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US bans four former Malawian officials over bribery

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The United States State Department said on Wednesday that four former government officials from Malawi were not allowed to come to the US because they were involved in major crime.

“The United States stands with Malawians working towards a more just and prosperous nation by promoting accountability for corrupt officials, including advocating for transparency and integrity in government procurement processes,” department spokesman Matthew Miller said in a statement.

The people named are Reyneck Matemba, who used to be solicitor general and secretary of justice, John Suzi-Banda, who used to be director of public procurement and disposal of assets, Mwabi Kaluba, who used to be an attorney for the Malawi Police Service, and George Kainja, who used to be inspector general of the Malawi Police Service.

The State Department said that the four “abused their public positions by accepting bribes and other articles of value” from a private businessperson in exchange for a grant to work on government policy.

In the past few years, Malawi’s President Lazarus Chakwera has been fighting crime hard. In January 2022, he got rid of the whole Cabinet because three ministers were being accused of corruption.

Later that same year, Malawi’s Anti-Corruption Bureau caught and charged Saulos Klaus Chilima, the vice president of the country, with graft. According to the group, public officers in Malawi stole money from the government by trying to change how contracts were awarded through the country’s public procurement system.

A lot of people in Malawi live on less than $2 a day, making it one of the most fragile places in the world. The population density puts it in the top 10 in Africa, even though it is a small country.

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Musings From Abroad

China’s Hailiang, Shinzoom to establish vehicle battery installations in Morocco

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Hailiang and Shinzoom, Chinese car battery makers, will establish two separate operations in Morocco as the country strives to adapt its burgeoning automotive sector to rising demand for electric vehicles, Moroccan officials announced on Tuesday.

Tanger Tech, the Moroccan northern industrial zone’s development authority, said Hailiang intends to establish a $450 million copper facility on a 30-hectare plot of land. Shinzoom, a subsidiary of Hunan Zhongke, plans to invest $460 million in an anode plant spanning 20 hectares, according to a statement.

In April, the Moroccan government approved Chinese electric battery company BTR New Material Group (835185.BJE)’s plans to build a factory in Tangier to manufacture crucial component cathodes.

Another Chinese firm, CNGR Advanced Material (300919.SZ), plans to develop a cathode plant in Jorf Lasfar, 100 miles south of Casablanca, where the government has set aside 283 hectares for electric battery sectors.

Last year, the Moroccan government and China’s Gotion agreed to examine establishing an electric vehicle battery plant in the country, with a potential investment of up to $6.3 billion. Last month, Industry Minister Ryad Mezzour told Reuters that the Gotion project was moving forward, with conversations over its footprint and location.

Morocco’s strategic location on the Strait of Gibraltar, free trade agreements with important EU and US markets, and existing automotive sector cluster all attract Chinese enterprises.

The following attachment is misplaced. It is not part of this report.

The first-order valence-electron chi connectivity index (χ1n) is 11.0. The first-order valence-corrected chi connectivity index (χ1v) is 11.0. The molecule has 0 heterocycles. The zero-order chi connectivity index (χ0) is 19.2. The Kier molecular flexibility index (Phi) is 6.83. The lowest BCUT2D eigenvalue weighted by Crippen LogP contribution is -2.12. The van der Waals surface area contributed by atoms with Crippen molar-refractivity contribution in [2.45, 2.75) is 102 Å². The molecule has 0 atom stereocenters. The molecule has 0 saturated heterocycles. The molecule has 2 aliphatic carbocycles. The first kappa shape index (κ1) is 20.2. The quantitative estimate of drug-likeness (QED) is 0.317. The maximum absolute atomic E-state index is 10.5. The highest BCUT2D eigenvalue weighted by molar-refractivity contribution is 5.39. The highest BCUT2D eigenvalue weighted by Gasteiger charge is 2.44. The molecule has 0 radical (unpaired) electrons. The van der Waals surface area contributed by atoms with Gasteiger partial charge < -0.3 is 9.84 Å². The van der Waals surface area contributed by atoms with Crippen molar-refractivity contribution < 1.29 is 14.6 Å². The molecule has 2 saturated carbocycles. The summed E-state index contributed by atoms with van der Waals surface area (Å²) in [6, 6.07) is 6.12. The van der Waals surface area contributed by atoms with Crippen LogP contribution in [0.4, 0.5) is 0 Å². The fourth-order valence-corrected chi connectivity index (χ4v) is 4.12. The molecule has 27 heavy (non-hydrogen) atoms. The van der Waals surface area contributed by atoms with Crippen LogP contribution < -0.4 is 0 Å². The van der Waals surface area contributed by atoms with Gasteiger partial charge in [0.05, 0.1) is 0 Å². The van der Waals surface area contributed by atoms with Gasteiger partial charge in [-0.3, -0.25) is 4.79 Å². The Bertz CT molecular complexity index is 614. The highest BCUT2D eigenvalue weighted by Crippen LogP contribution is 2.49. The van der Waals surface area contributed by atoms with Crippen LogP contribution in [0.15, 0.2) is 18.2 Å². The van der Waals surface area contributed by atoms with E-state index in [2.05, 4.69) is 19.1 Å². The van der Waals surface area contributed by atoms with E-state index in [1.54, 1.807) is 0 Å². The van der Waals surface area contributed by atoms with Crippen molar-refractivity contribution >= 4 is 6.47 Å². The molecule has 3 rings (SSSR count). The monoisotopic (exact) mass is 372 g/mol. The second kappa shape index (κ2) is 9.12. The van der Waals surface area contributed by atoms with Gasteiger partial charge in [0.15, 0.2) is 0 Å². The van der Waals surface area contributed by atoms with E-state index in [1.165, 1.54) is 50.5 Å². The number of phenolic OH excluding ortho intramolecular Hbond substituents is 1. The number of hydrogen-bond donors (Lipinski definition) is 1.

In 2023, the automotive sector topped Morocco’s industrial exports with $14 billion, a 27% increase. Morocco is home to Stellantis (STLAM.MI) and Renault (RENA.PA) production factories with an annual combined capacity of 700,000 automobiles, as well as a network of local suppliers.

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Musings From Abroad

Prince Harry, Meghan treated to street-style dances in Nigeria as their trip winds down

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On Sunday, Prince Harry and his wife Meghan were treated to street-style dances in Lagos, Nigeria’s commercial capital, where they announced a partnership between their Archewell Foundation and the non-profit Giants of Africa, which utilizes sports to empower young people.

The Duke and Duchess of Sussex are making their first visit to Nigeria, where they were welcomed by the country’s chief of defence staff. The couple watched basketball practice at Ilupeju Senior Grammar School on Lagos Mainland, where Harry participated in ball-bouncing drills and shot a hoop.

“What you guys are doing here at Giants of Africa is truly amazing,” he said. “The power of sport can change lives. It brings people together and creates community and there are no barriers, which is the most important thing.”

The couple watched basketball practice at Ilupeju Senior Grammar School on Lagos Mainland, and Harry stepped on the court for some ball-bouncing drills and to shoot a hoop.

Former Toronto Raptors star Masai Ujiri, president of Giants of Africa, wished Meghan a happy Mother’s Day and said his organization was uniting communities and uplifting young people through sport, especially. Archewell Foundation and Giants of Africa will construct a basketball court in Nigeria’s capital Abuja.

“Talk about full circle again – never did I think we would be able to be here all those years later supporting the expansion of this incredible organization,” she said.
Harry and Meghan were set to round off their Lagos trip by attending a reception for a local charity. The couple live in the United States with their two children after Harry gave up working as a member of the royal family in 2020.

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